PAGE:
Are Urban Trees Worth It?

Description 1 One of the paths in en:Central Park | Central Park  in en:New York | New York . 1 Uno de los senderos en es:Cen
Description 1 One of the paths in en:Central Park | Central Park in en:New York | New York . 1 Uno de los senderos en es:Central Park | ...

Some people don't love trees as much as they used to. After the severe storms we have had this year, including Hurricane Sandy, city trees can seem like a dangerous liability. Are urban trees worth the risk they pose to houses, cars and people when a violent storm comes through?

Urban environments are tough on trees. Street trees are often boxed in without enough room for healthy roots or they don't have a sufficient water supply to sustain them. Branches on street trees can be broken by buses or trucks that travel or park too close, or they can be damaged by overly aggressive pruning. The damage often goes unreported, and the trees weaken. High winds can bring those branches -- or the trunk itself -- down on cars, houses or power lines.

But there is another side to it, too. Trees are green infrastructure. Unlike gray infrastructure -- concrete and metal sewers, pipes, bridges, sidewalks -- trees are an investment that increases in value throughout their lifetime, which can last a lot longer than concrete.

In Baltimore, Md., it's estimated that a single tree provides $57,000 in economic and environmental benefits over its lifetime. In a single year, Baltimore's canopy provides $3.3 million in energy savings.

Portland, Ore., is planting 83,000 trees as part of its five-year, $55 million Grey to Green program, to help solve its sewage and stormwater run-off problems.

In Austin, Texas, it's estimated that the city's trees have the potential to store up to 100,000 tons of CO2 per year.

The state of Indiana's street trees provide approximately $79 million annually in environmental and economic benefits. In the capital, Indianapolis, this equals $6.6 million in benefits just from street trees alone.

The list of other benefits trees in cities provide is long -- from removing CO2 from the air, cleaning water and providing habitat for wildlife. But in urban environments, the benefits to people individually and society as a whole extend to social, physical and economic well-being.

People are happier and healthier in cities with more trees. Greener urban areas are connected to healthier and more social interactions between adults and children, as well as lower levels of graffiti, property crimes and violent crimes. According to one major study, public housing buildings surrounded by trees had 52 percent fewer total crimes, 48 percent fewer property crimes and 56 percent fewer violent crimes than buildings with few trees. Tall, dense trees with soft ground surfaces can reduce city noise by 50 percent or more.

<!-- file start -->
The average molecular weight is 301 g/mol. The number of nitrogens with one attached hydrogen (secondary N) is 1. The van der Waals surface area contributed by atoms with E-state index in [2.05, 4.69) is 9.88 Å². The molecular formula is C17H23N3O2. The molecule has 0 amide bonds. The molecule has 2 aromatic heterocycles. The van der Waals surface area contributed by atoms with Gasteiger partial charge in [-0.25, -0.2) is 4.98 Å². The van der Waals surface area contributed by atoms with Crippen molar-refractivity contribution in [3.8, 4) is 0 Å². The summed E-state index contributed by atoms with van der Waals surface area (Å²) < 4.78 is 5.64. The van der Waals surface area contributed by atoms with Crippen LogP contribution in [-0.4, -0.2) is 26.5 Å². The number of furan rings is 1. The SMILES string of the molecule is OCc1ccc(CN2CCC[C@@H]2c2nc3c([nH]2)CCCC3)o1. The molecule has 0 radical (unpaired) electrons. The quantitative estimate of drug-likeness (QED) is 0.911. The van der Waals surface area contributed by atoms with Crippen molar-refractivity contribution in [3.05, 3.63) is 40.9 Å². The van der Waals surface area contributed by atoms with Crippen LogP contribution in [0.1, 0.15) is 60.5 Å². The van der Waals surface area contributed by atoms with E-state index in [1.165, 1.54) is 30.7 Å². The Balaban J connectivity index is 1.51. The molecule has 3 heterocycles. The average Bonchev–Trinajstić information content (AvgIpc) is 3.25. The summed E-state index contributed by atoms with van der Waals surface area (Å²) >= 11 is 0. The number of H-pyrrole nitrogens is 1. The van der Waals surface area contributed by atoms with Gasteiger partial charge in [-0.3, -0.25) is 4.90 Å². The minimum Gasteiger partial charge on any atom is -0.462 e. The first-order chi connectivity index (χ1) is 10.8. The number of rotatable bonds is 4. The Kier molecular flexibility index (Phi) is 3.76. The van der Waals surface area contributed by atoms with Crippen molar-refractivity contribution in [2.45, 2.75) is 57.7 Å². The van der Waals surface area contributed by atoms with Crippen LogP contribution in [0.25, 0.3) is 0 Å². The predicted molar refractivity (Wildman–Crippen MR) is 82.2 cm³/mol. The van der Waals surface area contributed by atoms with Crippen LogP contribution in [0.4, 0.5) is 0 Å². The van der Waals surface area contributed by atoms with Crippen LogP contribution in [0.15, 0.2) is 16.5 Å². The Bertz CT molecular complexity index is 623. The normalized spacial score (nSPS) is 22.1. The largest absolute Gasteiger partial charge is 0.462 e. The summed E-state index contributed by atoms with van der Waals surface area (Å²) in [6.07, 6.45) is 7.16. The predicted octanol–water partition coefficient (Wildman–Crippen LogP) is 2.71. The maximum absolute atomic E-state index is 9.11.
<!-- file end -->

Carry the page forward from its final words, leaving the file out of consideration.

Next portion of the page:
Cities trees have also been shown to have significant health benefits. Research on more than 3,000 inner-city children in the United States showed that those who could easily reach a greenspace had less stress and a lower body mass. Among children living in neighborhoods with street trees, there is a lower prevalence of early childhood asthma.

But just as our urban trees are working for us, we need to work for them. As trees in urban forests get larger and provide greater benefits, like any infrastructure, they also get older and may require greater care to keep both them and us safe. Cities must provide adequate funding, crews and staff to keep our trees healthy. But in terms of the services they provide to the city, they are one of the few infrastructure investments that also grows in value.

Eighty percent of the U.S. population lives in urban areas. Over the next 50 years, the population in cities is projected to increase substantially. Urban forests will become even more critical to ensure healthy and livable communities.

With extreme weather occurring with greater frequency, city governments must start investing in urban forests now to mitigate problems in the future. This investment includes long-term, consistent maintenance plans; funding to support jobs for maintenance crews and specialists to monitor and care for trees; and strong ordinances and codes to ensure that planners and developers incorporate trees and greenspace. If we care for our cities' trees, they will give back to us tenfold. It's an important investment in our future. Are they worth the risk? Well, we can't live without them.


American Forests restores and protects urban and rural forests. Founded in 1875, the oldest national nonprofit conservation organization in the country has served as a catalyst for many of the most important milestones in the conservation movement, including the founding of the U.S. Forest Service, the national forest and national park systems and literally thousands of forest ecosystem restoration projects and public education efforts. Since 1990, American Forests has planted more than 42 million trees in forests throughout the U.S. and in 38 countries, resulting in cleaner air and drinking water, restored habitat for wildlife and fish, and the removal of millions of tons of carbon dioxide from the atmosphere. Learn more at